Saturday, August 29, 2009

another birthday

Yesterday was my birthday. For some elusive reason, I decided to have a party, which in retrospect seems highly egotistical. Well, my stab at self-glorification certainly backfired.

First, some background. I was never one of the popular girls. I was no cheerleader. I was the dunce of gym class, wanted for nobody's team. Other than gym class, I was a geek, but fortunately, nobody made fun of me because I was ever aware of my goal of behaving in an innocuous fashion so as to fail to draw attention.

More accurately, I was innocuous until I discovered the wonders of alcohol. Liquored up, I could be the star of any party. That went on until I realized that I had a problem with alcohol and I stopped drinking. Rewind to innocuous.

Ever since my mother died, my birthdays have fallen by the wayside, unnoticed. My father, who has immersed himself in the family of his current wife, doesn't even mail a card or spring for a long distance phone call. Doesn't it make sense for someone in my situation to plan a birthday bash? It sure beats wallowing in misery for the 24 hours marking the date of my birth.

I spent every free moment during the past week cleaning my house for the party. I was on my hands and knees scrubbing forgotten corners with a toothbrush. I even cleaned the walls and ceiling, wondering how it is that dust can collect in such places. Seriously- where does it come from?

Then, the day before the party, I started cooking. Mind you, I'm no chef. I need a detailed map to find my way around the kitchen. I attempted to produce homemade gnocchi (delicate Italian potato dumplings). Something went terribly wrong, and the dough totally stuck to my hands, and eventually to my arms, face, hair and clothing. I stood there in my kitchen in tears, not knowing how to proceed, not wanting to even think about any plan B, never wanting to cook again for the rest of my god-forsaken life.

I looked like the Pillsbury dough boy, covered with a gooey potatoey mess (which I still haven't managed to completely remove from my hair). I was afraid to shower it off, for fear of clogging the plumbing. I went outdoors and hosed myself, to the amusement of the neighbors and passersby.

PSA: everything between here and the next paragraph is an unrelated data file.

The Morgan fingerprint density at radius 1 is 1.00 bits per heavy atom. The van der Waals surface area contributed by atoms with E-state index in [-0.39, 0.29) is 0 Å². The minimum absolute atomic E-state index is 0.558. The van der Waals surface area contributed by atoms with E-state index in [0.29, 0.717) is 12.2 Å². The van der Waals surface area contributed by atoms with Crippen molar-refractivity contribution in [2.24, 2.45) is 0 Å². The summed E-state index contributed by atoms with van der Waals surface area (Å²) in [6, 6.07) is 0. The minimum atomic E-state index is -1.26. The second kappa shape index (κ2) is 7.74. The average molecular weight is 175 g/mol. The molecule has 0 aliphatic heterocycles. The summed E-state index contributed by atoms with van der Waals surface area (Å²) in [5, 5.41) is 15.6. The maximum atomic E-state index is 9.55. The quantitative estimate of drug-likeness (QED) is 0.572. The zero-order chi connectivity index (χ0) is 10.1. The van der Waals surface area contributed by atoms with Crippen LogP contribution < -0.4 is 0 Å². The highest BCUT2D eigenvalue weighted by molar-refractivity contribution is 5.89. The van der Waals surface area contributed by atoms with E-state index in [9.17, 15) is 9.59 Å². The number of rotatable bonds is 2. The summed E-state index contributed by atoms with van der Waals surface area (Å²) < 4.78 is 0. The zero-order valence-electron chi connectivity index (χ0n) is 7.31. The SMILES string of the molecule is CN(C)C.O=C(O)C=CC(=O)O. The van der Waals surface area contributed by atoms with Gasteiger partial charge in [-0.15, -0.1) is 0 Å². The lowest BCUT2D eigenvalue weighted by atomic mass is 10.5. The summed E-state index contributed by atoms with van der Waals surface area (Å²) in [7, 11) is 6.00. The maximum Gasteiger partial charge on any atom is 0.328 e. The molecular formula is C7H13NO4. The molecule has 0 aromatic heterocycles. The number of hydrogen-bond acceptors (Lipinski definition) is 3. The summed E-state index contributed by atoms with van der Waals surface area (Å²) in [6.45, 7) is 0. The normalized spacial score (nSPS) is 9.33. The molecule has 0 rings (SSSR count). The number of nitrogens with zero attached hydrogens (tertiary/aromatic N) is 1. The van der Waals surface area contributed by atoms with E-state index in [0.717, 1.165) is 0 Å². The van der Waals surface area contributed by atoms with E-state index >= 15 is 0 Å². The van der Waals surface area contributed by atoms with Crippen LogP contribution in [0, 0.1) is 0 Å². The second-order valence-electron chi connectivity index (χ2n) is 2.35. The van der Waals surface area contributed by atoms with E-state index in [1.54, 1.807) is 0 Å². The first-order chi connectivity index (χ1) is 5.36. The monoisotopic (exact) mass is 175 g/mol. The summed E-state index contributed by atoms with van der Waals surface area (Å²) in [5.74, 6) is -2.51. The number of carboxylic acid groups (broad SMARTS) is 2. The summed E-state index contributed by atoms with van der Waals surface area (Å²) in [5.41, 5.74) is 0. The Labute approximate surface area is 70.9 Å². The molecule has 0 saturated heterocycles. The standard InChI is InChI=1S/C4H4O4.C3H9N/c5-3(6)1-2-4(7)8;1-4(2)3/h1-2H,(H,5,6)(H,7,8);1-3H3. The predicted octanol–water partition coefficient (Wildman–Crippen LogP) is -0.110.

Hours later, I had finally put together a concoction defying recognition. This is why I had to start cooking the day before. I know myself well enough to be able to anticipate kitchen disasters. It turned out to be a casserole-looking thing, so I shoved it into my refrigerator intending to cook it just before the party.

Over the past couple of weeks I had spent a good deal of time analyzing this upcoming party. I had no wine glasses, so I bought a set. In case some people wanted water or soft drinks, I bought one of those colorful plastic beverage tubs to be filled with a large bag of ice from the gas station the next day. My house is small- too small for comfortable partying, so I decided to hold the party outdoors, and made arrangements to borrow extra lawn furniture. I neither cook nor eat meat, so I found a gourmet grocery where I could purchase high quality pre-made meatballs to add to the concoction.

Just in case the concoction proved to be inedible, I added tortellini to the menu- a double batch to ensure that I wouldn't run out of food. Everybody except me seems to eat bread with Italian food, so I found frozen garlic bread that looked somewhat appropriate. I had to write out an hour by hour timeline for the day of the party so that I would have a fighting chance of pulling off this party. Oh, and did I mention that I baked my own birthday cake? Not wanting anyone to feel obligated to bring a birthday gift, I didn't tell any of the guests that it was my birthday, and I made sure the cake didn't look birthday-ish.

The big day arrived, with rain. The interior of my small, ill-designed house would be the setting whether I liked it or not. The phone rang, and while I tried to untangle myself from tortellini, my favorite party guest left a phone message stating that he had been called out of town and couldn't attend. I still had some tears left even after the previous day's events, and I indulged in another crying spell.

The first guest arrived 3 minutes early, and I was not amused. My kitchen is the worst feature of my ill-designed house- it lacks space for more than one person at a time. I shooed her out of the kitchen and into the ill-designed living room, explaining that cooking required more concentration than I was in possession of.

But it was too late- things had started to fall apart, as I lost track of what had to be in the oven for how long. I managed to start a fire on the stove. I asked my early arrival to take over the kitchen before I ruined the entire production, and I just stood near the door, dazed, as people showed up.

After a few minutes I regained consciousness and took over the kitchen again. While everyone was eating, I cut the cake and started the dishes. I was too overwhelmed to think about eating myself.

Not one person took a bottle of water or a can of soft drink of the huge plastic tub with the 33 pound bag of ice in it. They all drank wine. I had told people that we'd go for a walk in the park or play Pictionary after eating; we did neither, with thunderstorms raging and Pictionary forgotten. When I finally went into the living room to attempt to converse with guests after the meal, I was too exhausted to be conscious of what I was saying, and I said things I later regretted- gossipy things having to do with work.